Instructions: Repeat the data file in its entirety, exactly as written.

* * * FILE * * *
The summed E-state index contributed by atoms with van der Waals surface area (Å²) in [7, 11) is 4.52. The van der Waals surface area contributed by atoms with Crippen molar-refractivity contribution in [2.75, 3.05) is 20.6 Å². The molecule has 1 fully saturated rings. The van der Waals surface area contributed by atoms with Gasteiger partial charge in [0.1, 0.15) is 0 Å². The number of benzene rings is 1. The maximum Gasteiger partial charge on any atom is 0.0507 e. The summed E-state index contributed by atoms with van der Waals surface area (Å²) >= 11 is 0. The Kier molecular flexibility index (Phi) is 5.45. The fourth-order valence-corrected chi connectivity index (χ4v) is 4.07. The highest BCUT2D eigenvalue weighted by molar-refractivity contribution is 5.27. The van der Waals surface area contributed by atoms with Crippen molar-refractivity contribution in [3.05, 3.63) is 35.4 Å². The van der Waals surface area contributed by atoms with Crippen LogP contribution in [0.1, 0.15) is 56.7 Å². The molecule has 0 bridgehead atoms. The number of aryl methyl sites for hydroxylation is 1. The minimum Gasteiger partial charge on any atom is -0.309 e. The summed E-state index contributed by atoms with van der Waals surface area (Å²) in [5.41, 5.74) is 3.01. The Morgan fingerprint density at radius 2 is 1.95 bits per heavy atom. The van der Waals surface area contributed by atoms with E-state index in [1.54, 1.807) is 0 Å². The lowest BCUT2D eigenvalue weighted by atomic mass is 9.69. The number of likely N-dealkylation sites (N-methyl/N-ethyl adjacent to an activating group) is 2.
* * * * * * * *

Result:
The summed E-state index contributed by atoms with van der Waals surface area (Å²) in [7, 11) is 4.52. The van der Waals surface area contributed by atoms with Crippen molar-refractivity contribution in [2.75, 3.05) is 20.6 Å². The molecule has 1 fully saturated rings. The van der Waals surface area contributed by atoms with Gasteiger partial charge in [0.1, 0.15) is 0 Å². The number of benzene rings is 1. The maximum Gasteiger partial charge on any atom is 0.0507 e. The summed E-state index contributed by atoms with van der Waals surface area (Å²) >= 11 is 0. The Kier molecular flexibility index (Phi) is 5.45. The fourth-order valence-corrected chi connectivity index (χ4v) is 4.07. The highest BCUT2D eigenvalue weighted by molar-refractivity contribution is 5.27. The van der Waals surface area contributed by atoms with Crippen molar-refractivity contribution in [3.05, 3.63) is 35.4 Å². The van der Waals surface area contributed by atoms with Crippen LogP contribution in [0.1, 0.15) is 56.7 Å². The molecule has 0 bridgehead atoms. The number of aryl methyl sites for hydroxylation is 1. The minimum Gasteiger partial charge on any atom is -0.309 e. The summed E-state index contributed by atoms with van der Waals surface area (Å²) in [5.41, 5.74) is 3.01. The Morgan fingerprint density at radius 2 is 1.95 bits per heavy atom. The van der Waals surface area contributed by atoms with E-state index in [1.54, 1.807) is 0 Å². The lowest BCUT2D eigenvalue weighted by atomic mass is 9.69. The number of likely N-dealkylation sites (N-methyl/N-ethyl adjacent to an activating group) is 2.